Embedded Critique

There are two interrelated theoretical registers within which Khan situates her work: Orientalism and post-secularism. Through the literary tropes and Muslim imaginary employed in Urdu novels, Khan has been able to show that understanding Orientalism as a thing of the past is fallacious. The Muslim anxiety to separate its existence from anything “non-Islamic,” so evident in various revival movements, is informed by European orientalism which privileged “pure scriptural Islam” over the lived realities of Muslims. For someone like Wajid Ali Shah, for example, the Nawab of Awadh, dance and music were an inalienable part of being a Muslim. But he gets attacked not just by the British but also Muslims for not being true to “real Islam,” which supposedly abhors such cultural expressions. In trying to explicate the many meanings of being a Muslim, Khan largely relies on the magisterial work of Shahab Ahmed’s What Is Islam, wherein the premodern Muslim past was not necessarily imagined as based solely on religious scriptures.

More importantly, Khan critiques the post-secularists like Talal Asad and Saba Mahmood who have argued the need to look at Muslim societies from within a “discursive and practical condition” that may lie outside the world view of western liberal secularism. Since Muslim women are central to the Islamic reformist project in the novels that Khan interrogates, it is worth recalling Mahmood’s influential work The Politics of Piety which argued that feminine acts of religious submission can and should, in fact, be considered as acts of agency and self-determination. Khan shows that such an understanding not just ignores the political and social implications of such an analysis (p 173), but also fails to consider how such notions of Islam are in themselves the product of internalising Colonial–Oriental typologies of Islam (p 16).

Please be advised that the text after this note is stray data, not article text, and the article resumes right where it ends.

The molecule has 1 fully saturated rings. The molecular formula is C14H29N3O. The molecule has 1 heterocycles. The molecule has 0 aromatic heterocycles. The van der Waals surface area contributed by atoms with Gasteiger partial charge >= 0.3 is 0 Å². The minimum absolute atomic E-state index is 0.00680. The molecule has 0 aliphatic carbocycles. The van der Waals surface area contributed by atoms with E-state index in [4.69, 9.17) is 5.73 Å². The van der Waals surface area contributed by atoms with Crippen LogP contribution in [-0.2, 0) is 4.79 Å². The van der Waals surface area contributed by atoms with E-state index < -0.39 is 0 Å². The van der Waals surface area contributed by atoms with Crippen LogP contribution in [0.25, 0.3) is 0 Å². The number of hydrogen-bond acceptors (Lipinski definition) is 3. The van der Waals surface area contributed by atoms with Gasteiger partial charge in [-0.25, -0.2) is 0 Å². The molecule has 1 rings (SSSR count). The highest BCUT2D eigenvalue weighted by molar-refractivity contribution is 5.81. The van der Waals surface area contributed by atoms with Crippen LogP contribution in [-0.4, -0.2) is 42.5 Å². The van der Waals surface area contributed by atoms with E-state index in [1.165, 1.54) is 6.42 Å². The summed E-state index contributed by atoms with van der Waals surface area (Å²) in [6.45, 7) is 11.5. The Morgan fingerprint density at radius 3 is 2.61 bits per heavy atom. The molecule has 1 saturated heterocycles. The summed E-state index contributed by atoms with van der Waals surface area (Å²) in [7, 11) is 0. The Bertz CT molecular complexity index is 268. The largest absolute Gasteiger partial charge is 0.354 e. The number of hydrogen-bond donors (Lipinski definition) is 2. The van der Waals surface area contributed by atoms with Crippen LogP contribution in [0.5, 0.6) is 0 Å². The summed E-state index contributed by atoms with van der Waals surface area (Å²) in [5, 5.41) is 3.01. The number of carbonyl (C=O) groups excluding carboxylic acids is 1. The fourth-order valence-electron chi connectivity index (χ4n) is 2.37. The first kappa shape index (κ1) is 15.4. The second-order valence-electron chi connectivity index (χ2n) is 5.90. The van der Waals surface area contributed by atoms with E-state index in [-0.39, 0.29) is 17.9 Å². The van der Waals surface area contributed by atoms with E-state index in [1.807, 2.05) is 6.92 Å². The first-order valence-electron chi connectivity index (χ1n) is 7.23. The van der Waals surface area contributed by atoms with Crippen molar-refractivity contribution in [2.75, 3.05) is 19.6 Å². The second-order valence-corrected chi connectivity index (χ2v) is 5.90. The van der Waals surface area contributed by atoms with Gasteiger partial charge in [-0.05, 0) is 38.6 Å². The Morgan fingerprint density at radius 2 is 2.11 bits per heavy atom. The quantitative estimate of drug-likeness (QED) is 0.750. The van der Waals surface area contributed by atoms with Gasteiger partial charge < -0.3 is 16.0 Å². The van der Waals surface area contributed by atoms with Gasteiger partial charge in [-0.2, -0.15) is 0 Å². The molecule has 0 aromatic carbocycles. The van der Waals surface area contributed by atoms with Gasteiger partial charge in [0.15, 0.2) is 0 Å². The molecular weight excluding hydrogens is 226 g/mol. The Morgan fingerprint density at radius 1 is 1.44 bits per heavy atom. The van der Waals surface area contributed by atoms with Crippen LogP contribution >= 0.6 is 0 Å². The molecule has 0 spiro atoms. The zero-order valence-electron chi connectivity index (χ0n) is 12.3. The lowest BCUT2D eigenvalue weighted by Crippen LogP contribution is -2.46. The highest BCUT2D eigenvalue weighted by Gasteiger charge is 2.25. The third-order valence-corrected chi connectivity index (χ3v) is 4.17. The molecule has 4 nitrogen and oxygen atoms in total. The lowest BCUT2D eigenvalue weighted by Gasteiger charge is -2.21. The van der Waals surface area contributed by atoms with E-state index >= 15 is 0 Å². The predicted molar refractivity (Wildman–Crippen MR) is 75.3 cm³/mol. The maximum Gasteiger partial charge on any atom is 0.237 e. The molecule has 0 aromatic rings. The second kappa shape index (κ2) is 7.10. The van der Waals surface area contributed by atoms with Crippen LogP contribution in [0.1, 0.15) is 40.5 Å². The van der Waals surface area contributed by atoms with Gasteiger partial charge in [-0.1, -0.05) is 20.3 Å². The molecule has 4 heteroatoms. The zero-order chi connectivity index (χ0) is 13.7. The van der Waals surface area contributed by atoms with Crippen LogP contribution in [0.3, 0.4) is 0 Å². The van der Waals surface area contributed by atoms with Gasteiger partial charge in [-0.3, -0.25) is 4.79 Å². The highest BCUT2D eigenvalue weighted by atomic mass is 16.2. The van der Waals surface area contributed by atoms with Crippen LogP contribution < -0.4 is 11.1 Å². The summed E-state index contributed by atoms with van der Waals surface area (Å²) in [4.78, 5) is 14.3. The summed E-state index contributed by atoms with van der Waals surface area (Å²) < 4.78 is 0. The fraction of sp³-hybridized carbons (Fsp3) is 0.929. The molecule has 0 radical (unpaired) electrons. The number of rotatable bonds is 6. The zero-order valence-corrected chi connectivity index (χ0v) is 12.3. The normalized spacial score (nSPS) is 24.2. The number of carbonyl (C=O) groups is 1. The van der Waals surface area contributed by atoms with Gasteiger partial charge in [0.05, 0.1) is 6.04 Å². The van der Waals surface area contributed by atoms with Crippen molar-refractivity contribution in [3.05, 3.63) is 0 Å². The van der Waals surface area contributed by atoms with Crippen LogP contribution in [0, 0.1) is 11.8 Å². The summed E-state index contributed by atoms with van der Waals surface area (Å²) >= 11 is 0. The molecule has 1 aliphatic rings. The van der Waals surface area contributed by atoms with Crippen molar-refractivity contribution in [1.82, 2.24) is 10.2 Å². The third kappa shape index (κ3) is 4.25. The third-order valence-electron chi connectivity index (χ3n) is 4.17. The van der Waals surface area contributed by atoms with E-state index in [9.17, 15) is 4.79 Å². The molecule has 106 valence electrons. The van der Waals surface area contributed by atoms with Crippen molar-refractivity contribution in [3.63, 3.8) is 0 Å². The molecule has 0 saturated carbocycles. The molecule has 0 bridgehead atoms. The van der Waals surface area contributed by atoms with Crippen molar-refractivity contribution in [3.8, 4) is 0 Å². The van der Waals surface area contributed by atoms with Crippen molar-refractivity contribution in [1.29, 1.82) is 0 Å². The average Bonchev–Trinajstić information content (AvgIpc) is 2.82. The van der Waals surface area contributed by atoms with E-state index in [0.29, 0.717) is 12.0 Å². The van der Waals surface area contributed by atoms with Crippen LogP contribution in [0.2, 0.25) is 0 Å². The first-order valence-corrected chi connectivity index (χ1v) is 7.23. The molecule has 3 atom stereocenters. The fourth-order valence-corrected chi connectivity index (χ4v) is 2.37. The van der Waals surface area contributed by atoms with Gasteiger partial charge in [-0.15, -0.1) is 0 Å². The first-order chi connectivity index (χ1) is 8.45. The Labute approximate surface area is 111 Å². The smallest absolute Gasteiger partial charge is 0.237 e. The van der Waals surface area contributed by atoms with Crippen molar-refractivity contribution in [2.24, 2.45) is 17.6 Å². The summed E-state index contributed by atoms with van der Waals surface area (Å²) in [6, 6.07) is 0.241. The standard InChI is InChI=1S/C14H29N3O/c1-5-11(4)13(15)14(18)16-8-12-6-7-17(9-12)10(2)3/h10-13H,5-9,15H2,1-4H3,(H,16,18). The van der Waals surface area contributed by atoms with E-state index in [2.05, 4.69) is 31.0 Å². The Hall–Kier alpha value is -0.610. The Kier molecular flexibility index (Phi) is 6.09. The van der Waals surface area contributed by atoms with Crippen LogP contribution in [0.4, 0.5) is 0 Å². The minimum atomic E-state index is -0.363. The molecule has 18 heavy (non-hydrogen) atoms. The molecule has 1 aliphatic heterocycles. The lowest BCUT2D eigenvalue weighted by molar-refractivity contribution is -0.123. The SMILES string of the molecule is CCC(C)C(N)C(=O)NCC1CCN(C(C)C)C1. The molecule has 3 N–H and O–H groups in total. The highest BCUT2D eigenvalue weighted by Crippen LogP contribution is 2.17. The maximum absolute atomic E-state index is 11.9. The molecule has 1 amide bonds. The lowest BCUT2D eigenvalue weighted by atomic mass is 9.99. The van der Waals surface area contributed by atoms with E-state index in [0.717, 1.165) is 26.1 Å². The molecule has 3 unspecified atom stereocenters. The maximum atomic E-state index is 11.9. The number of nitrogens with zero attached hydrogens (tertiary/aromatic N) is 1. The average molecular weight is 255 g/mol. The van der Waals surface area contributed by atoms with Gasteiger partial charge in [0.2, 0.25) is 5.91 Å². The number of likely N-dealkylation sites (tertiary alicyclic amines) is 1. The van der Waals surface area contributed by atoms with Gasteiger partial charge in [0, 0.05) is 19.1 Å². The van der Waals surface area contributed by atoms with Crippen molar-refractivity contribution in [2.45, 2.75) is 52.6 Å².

Unlike the post-secularist gazing of the Orient by academics situated in the West, Khan’s engagement with the subject comes from her situatedness within the Pakistani society. When religion-inspired lynching becomes commonplace, aided by a government that wants to create a “state of Medina,” the task of the critical scholar must become the excavation of the genealogy of this discourse of violence and otherness. The author of this book has been able to do just that and, in the process, ensured that her book will have a long shelf life. The book will not just be of interest to academics but also to the policymakers and activists in the field who are grappling to make sense of the multiple mutations within Islam.

Khan points out that some of these novels like Farhat Ishtiaq’s Humsafar and Ahmad’s Shehr-e-Zaat, have been serialised on television and transmitted to record-breaking audiences. However, images are different from words in the ways in which these novels are processed and consumed. It would have been better if Khan would have devoted more attention to how these televised images of the new-found piety affect the consumption and eventual enactment of Muslim religiosity. But the larger problem/limitation of the book seems to be one of method rather than substance. Khan informs us at the beginning that she is not interested in pursuing the progressive stream within Urdu literature. The writings of Faiz, Manto, and Zaheer are not important to her as they do not resonate with the masses. But in the epilogue of the book, Khan falls back on the writings of one such progressive—Fahmida Riaz—to recover a “secular subjectivity” in Urdu literature (p 209). Are we to understand, then, that the political project of recovering a non-binary, non-othering, inclusivist Islamic piety, that the author is engaged in, must necessarily be constructed from outside the religious world view of Islam?

 

 

 

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Updated On : 19th Jun, 2022